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Top lawmakers urge US to press G7 to condition Tunisia aid

Senators Bob Menendez and Jim Risch say that without pressure from multiple countries, "Tunisia will slide into further instability"
Supporters of Tunisia's Ennahda party wave the national flag during a demonstration against President Kais Saied in the capital Tunis on 15 October 2022.
Supporters of Tunisia's Ennahda party wave the national flag during a demonstration against President Kais Saied in the capital Tunis, on 15 October 2022 (AFP)
By MEE staff in Washington

Two top US senators have sent a letter to the Biden administration calling for making aid to Tunisia conditional, in coordination with G7 nations, to tackle the "erosion of democracy" in the North African country.

Democrat Bob Menendez and Republican Jim Risch, the two leaders of the Senate Foreign Relations Committee, sent the letter to Secretary of State Antony Blinken, saying that unless the US and other countries put pressure on Tunisia to restore democratic institutions, "Tunisia will slide into further instability". 

"We urge you to coordinate with our G7 partners to condition assistance on unambiguous democratic reform benchmarks," the two lawmakers wrote in the letter.

"Further, as the United States evaluates a range of tools to address Tunisia’s democratic backsliding, we ask that you consider sanctions on entities that have engaged in corruption, undermining Tunisian economic and political stability for their own personal benefit.”

The Biden administration proposed in its annual budget a 50 percent cut to assistance to Tunisia - a $70m cut to military aid and a $40m reduction in economic aid - in response to the moves made by Tunisian President Kais Saied to freeze parliament and consolidate power.

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"However, many members of the G7 have not conditioned assistance on democratic reforms in the same way as the United States, resulting in uneven or contradictory messages to Tunis," the letter said.

"The G7 must speak with a unified voice and condition assistance on clear democratic reform benchmarks."

Saied has ruled by decree since last summer, when he brushed aside parliament and the democratic 2014 constitution in a power grab his opponents labelled a coup, moving towards "one-man rule" and vowing to remake the political system.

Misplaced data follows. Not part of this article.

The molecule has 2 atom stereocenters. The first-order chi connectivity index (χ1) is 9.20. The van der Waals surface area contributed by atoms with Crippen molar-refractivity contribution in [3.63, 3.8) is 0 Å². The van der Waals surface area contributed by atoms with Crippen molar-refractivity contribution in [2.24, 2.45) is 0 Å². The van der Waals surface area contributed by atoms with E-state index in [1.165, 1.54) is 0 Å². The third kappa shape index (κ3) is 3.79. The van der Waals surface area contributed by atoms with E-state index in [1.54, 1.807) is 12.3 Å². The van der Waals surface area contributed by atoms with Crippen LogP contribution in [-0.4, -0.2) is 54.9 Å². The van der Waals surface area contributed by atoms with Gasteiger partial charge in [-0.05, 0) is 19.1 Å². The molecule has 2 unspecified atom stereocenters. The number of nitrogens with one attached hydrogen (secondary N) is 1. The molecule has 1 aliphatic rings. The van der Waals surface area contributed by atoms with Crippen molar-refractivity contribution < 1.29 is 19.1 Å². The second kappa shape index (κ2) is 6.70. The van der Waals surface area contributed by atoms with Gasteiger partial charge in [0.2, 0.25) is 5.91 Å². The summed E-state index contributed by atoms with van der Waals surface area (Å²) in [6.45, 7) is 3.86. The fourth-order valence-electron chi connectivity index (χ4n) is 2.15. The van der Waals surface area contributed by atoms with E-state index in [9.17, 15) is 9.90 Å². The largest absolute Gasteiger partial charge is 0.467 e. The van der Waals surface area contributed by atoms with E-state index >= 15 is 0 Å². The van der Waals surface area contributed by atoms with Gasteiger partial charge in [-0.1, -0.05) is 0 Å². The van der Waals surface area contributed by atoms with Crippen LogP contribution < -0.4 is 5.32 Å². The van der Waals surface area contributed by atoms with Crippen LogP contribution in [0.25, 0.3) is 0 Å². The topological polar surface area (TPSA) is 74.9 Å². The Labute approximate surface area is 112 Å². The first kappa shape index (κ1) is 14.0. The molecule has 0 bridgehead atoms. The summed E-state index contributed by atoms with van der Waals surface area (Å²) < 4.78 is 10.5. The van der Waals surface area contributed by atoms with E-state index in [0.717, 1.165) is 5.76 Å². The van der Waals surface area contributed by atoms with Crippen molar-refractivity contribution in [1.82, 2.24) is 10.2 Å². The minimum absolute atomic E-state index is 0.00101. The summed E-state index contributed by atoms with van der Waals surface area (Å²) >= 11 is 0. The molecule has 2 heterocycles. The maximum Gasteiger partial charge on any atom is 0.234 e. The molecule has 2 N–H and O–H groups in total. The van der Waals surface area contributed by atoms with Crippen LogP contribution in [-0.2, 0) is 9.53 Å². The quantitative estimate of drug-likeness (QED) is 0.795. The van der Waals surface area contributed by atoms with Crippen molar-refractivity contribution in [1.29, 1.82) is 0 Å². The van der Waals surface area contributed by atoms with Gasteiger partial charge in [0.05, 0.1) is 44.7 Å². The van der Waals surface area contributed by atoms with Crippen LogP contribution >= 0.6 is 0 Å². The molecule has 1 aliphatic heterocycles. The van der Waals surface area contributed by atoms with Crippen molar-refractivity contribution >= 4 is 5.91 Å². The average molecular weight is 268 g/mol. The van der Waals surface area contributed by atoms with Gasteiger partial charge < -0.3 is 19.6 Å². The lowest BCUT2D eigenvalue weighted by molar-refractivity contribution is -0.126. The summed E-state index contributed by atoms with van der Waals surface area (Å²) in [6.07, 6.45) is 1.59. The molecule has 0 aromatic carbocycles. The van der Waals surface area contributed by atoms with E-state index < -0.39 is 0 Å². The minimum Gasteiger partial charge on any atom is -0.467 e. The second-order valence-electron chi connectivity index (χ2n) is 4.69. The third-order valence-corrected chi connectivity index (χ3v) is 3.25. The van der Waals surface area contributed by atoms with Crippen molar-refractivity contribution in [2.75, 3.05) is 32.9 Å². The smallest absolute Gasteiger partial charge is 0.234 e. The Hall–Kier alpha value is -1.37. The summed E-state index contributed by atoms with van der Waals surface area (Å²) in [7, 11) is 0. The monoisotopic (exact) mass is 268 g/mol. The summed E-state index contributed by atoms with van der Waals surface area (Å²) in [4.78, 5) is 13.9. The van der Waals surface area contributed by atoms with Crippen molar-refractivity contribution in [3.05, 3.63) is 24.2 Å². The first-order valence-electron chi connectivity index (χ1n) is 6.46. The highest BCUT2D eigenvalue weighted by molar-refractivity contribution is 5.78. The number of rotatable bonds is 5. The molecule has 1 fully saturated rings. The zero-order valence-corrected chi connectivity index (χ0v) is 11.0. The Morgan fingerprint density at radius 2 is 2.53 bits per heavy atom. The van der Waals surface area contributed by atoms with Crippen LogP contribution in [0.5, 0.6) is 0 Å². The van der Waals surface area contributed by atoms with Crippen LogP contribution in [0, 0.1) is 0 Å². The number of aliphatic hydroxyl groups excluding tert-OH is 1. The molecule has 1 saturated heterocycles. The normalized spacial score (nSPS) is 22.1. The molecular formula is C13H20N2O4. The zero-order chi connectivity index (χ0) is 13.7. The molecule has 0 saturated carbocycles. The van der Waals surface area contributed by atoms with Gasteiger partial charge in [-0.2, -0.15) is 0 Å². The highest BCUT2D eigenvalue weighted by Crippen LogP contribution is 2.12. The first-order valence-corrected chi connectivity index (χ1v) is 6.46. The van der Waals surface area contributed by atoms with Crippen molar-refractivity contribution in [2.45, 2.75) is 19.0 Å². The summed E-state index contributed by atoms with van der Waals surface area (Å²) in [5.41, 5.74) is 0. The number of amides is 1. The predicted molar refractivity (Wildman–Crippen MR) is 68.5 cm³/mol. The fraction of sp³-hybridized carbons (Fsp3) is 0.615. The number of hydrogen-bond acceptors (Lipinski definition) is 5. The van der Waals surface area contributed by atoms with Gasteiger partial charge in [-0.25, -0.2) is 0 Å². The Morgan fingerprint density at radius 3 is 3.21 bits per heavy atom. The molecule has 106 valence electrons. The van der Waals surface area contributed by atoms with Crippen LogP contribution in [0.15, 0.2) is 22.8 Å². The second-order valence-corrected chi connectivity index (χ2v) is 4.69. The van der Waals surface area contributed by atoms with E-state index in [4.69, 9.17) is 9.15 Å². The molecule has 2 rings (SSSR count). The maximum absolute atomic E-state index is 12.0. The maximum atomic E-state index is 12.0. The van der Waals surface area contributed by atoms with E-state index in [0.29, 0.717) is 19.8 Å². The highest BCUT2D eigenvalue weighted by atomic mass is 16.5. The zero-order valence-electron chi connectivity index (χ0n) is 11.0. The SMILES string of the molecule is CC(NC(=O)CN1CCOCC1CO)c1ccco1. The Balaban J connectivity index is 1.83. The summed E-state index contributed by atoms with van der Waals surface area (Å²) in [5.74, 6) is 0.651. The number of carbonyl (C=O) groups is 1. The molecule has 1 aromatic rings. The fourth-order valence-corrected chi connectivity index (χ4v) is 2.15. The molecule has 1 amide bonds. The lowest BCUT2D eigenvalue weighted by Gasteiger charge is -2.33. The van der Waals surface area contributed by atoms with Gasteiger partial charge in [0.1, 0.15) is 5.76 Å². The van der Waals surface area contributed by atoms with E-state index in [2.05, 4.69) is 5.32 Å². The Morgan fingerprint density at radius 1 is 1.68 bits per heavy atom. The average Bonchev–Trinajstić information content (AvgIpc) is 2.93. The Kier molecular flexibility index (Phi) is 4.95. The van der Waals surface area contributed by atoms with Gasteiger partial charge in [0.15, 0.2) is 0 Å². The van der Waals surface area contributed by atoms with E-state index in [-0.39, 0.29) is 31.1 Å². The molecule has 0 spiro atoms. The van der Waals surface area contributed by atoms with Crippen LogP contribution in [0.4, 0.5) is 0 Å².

In May 2021, Middle East Eye revealed that a secret document was being circulated recommending Saied invoke Article 80 of the constitution and seize control of the country, citing emergency powers.

In late July, Saied did exactly that, saying that the coronavirus and economic situation had become so dire that he needed to freeze parliament and dismiss the government, as well as launch an anti-corruption drive.

In addition to freezing parliament, he has enacted several controversial measures including shutting down the country's independent anti-corruption body and sidelining the national election authority.

In early February this year, he dissolved the Supreme Judicial Council and granted himself control over the selection and promotion of judges.

US lawmakers have repeatedly raised concerns with the Biden administration over the situation in Tunisia, calling for concrete actions including the diverting of aid to civil society groups rather than the government, and leveraging the ongoing talks between Tunis and the International Monetary Fund over a potential bailout for the country.

After Tunisia's new constitution was approved with a turnout of only 30.5 percent, Blinken had raised concerns that it "could weaken Tunisia's democracy and erode respect for human rights and fundamental freedoms".

The comments were met with outrage by Saied's government, and as a result, Tunisia summoned the US charge d'affaires for a dressing down.

However, experts have previously told MEE that Washington's response to the moves made by Saied have largely been reactive, and without a proper policy framework, the Tunisian leader will have an easier time continuing to dismantle the progress made in the nation's nascent democracy.

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